CNN logo

Infoseek/Big Yellow

Pathfinder/Warner Bros

Barnes and Noble

Health banner

Experimental treatment gives new hope to MS patients

Family November 17, 1997
Web posted at: 5:27 p.m. EST (2227 GMT)

LOS ANGELES (CNN) -- At one point, Ellen Wright was crippled by multiple sclerosis. She was confined to a wheelchair, unable to walk, use her arms, or even speak. Today, as she takes a leisurely stroll along the coast of Los Angeles, she proves that it is possible for an MS sufferer to walk again.

The experimental treatment that gave her back her motion has brought new hope to others struggling with the disability.

Dr. Stephen Forman of City of Hope Hospital near Los Angeles gave Wright an autologous bone marrow transplant, removing, treating and reinserting her own marrow.

Researchers believe the symptoms of multiple sclerosis begin in the bone marrow, the base camp of the immune system, where many defensive cells are formed.

"Most people seem to think that MS develops because the immune system has interacted with something that caused it to see a person's own nerves as foreign, and reacting against it," Forman said.


For at least some people with MS, a bone marrow transplant may replace the troublemakers with a friendlier immune system.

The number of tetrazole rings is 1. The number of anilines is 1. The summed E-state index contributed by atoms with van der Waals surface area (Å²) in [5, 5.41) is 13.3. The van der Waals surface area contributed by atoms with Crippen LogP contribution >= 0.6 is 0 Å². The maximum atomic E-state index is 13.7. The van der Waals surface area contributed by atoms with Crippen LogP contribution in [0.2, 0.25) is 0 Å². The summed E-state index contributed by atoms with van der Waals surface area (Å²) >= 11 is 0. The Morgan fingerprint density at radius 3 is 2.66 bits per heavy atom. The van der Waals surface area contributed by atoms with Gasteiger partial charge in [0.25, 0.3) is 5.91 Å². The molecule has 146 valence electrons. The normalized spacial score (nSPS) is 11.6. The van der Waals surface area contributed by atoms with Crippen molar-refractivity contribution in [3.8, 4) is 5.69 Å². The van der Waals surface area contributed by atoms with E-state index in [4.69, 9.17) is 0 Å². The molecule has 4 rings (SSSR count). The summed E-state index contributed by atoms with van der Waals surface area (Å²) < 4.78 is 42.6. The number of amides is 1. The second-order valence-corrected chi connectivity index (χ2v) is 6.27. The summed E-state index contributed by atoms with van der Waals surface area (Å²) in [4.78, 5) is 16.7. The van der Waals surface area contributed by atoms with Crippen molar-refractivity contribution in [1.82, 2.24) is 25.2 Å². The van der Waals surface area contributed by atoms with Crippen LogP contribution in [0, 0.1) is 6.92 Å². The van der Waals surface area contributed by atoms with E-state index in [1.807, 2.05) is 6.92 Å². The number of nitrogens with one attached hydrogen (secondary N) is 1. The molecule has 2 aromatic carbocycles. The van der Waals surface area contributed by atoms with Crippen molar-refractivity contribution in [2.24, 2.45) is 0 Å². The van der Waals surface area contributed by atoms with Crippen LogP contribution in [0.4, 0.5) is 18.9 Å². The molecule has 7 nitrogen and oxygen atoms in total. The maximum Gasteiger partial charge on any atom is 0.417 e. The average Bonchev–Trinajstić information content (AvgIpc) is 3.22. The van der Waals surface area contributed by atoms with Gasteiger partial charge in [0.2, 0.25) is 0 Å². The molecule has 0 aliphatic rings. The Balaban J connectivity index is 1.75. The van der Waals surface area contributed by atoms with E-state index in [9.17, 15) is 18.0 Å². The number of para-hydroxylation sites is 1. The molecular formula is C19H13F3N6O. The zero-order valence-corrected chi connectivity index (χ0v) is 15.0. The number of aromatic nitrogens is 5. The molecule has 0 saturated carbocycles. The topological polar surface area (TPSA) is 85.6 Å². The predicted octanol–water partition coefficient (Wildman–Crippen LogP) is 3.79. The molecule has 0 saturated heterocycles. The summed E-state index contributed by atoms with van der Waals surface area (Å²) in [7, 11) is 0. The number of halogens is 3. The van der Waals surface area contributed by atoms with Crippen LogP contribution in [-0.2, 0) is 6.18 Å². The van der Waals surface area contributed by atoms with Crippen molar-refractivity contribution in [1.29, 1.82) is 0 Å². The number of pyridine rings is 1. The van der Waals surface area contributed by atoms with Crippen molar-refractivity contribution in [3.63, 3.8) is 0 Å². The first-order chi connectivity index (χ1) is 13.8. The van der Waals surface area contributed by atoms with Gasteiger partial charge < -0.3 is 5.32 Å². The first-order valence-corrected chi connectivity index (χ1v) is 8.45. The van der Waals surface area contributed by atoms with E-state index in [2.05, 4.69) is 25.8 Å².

"Our idea is to give such intensive therapy that we wipe out the bad cells that are causing the disease and assume that the new immune system that redevelops afterwards will not develop those cells that cause the disease, or won't do it for a very long time," Forman said.

It is considered ideal to make the transplant early in the course of the disease, before it does too much permanent damage.

Nobody knows how long the good effects will last. But most doctors and their patients feel that improvement for any length of time is worthwhile, Forman said.

"I think the idea is that if we can reset the clock and a person will go 10, 20, 30 years before they have any manifestations again, is that a good thing? I think we would agree, and the patients would agree that it is."

The procedure carries serious risks. Some people die from infections. But Wright felt the chance to regain a life was worth the risk of losing it.

"All of the things we take for granted every day start being cut off," she said.

Her family, she says, also felt the risks were worth taking. As she walked along cliffs near her home, she recalled a conversation she had with her daughter, after her treatment.

"I said to her, do you think that any of the wishes that we make ever really do come true? And she turned to me so strongly, and said, 'I wished for you to get better, and see, you did.'"


Related sites:

Note: Pages will open in a new browser window

External sites are not endorsed by CNN Interactive.

Infoseek search  

Message Boards Sound off on our
message boards

You said it...
To the top

© 1997 Cable News Network, Inc.
All Rights Reserved.

Terms under which this service is provided to you.